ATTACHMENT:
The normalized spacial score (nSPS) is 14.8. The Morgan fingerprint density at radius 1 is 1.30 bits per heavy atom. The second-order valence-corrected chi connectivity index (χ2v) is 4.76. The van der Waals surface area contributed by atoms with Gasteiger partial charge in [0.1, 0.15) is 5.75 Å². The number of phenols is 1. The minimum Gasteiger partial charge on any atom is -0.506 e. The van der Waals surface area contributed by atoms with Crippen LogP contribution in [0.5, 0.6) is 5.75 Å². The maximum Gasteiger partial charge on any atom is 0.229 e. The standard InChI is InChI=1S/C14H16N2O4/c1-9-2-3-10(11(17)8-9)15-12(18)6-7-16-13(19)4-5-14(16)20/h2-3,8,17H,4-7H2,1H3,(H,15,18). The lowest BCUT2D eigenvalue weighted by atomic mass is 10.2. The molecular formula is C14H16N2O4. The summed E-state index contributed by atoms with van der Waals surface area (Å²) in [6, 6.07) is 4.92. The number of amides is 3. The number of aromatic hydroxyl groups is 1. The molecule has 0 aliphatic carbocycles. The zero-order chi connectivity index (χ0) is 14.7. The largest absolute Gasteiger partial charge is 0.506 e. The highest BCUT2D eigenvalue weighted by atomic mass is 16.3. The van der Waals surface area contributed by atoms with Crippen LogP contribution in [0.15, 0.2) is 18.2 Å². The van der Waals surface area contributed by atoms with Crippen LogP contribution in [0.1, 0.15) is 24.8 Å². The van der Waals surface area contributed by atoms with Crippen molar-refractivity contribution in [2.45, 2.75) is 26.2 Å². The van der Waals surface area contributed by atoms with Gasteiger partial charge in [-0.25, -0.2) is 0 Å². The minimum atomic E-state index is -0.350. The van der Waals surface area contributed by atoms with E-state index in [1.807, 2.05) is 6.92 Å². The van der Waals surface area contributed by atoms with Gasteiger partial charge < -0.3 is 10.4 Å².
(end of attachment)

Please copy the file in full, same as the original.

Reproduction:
The normalized spacial score (nSPS) is 14.8. The Morgan fingerprint density at radius 1 is 1.30 bits per heavy atom. The second-order valence-corrected chi connectivity index (χ2v) is 4.76. The van der Waals surface area contributed by atoms with Gasteiger partial charge in [0.1, 0.15) is 5.75 Å². The number of phenols is 1. The minimum Gasteiger partial charge on any atom is -0.506 e. The van der Waals surface area contributed by atoms with Crippen LogP contribution in [0.5, 0.6) is 5.75 Å². The maximum Gasteiger partial charge on any atom is 0.229 e. The standard InChI is InChI=1S/C14H16N2O4/c1-9-2-3-10(11(17)8-9)15-12(18)6-7-16-13(19)4-5-14(16)20/h2-3,8,17H,4-7H2,1H3,(H,15,18). The lowest BCUT2D eigenvalue weighted by atomic mass is 10.2. The molecular formula is C14H16N2O4. The summed E-state index contributed by atoms with van der Waals surface area (Å²) in [6, 6.07) is 4.92. The number of amides is 3. The number of aromatic hydroxyl groups is 1. The molecule has 0 aliphatic carbocycles. The zero-order chi connectivity index (χ0) is 14.7. The largest absolute Gasteiger partial charge is 0.506 e. The highest BCUT2D eigenvalue weighted by atomic mass is 16.3. The van der Waals surface area contributed by atoms with Crippen LogP contribution in [0.15, 0.2) is 18.2 Å². The van der Waals surface area contributed by atoms with Crippen LogP contribution in [0.1, 0.15) is 24.8 Å². The van der Waals surface area contributed by atoms with Crippen molar-refractivity contribution in [2.45, 2.75) is 26.2 Å². The van der Waals surface area contributed by atoms with Gasteiger partial charge in [-0.25, -0.2) is 0 Å². The minimum atomic E-state index is -0.350. The van der Waals surface area contributed by atoms with E-state index in [1.807, 2.05) is 6.92 Å². The van der Waals surface area contributed by atoms with Gasteiger partial charge < -0.3 is 10.4 Å².